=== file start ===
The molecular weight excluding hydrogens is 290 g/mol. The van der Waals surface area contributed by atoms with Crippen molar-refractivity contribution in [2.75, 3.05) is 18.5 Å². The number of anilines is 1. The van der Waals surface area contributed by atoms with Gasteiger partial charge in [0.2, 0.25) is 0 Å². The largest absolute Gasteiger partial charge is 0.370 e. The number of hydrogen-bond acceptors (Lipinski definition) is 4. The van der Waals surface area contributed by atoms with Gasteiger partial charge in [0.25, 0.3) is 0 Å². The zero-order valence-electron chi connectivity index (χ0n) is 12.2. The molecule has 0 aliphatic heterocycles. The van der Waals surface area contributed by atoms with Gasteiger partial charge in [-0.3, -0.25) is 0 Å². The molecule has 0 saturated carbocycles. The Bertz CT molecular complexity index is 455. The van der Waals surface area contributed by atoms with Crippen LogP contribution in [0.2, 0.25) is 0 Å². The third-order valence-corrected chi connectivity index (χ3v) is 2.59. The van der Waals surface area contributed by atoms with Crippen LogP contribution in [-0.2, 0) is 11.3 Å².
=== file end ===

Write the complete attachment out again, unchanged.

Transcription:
The molecular weight excluding hydrogens is 290 g/mol. The van der Waals surface area contributed by atoms with Crippen molar-refractivity contribution in [2.75, 3.05) is 18.5 Å². The number of anilines is 1. The van der Waals surface area contributed by atoms with Gasteiger partial charge in [0.2, 0.25) is 0 Å². The largest absolute Gasteiger partial charge is 0.370 e. The number of hydrogen-bond acceptors (Lipinski definition) is 4. The van der Waals surface area contributed by atoms with Gasteiger partial charge in [0.25, 0.3) is 0 Å². The zero-order valence-electron chi connectivity index (χ0n) is 12.2. The molecule has 0 aliphatic heterocycles. The van der Waals surface area contributed by atoms with Gasteiger partial charge in [-0.3, -0.25) is 0 Å². The molecule has 0 saturated carbocycles. The Bertz CT molecular complexity index is 455. The van der Waals surface area contributed by atoms with Crippen LogP contribution in [0.2, 0.25) is 0 Å². The third-order valence-corrected chi connectivity index (χ3v) is 2.59. The van der Waals surface area contributed by atoms with Crippen LogP contribution in [-0.2, 0) is 11.3 Å².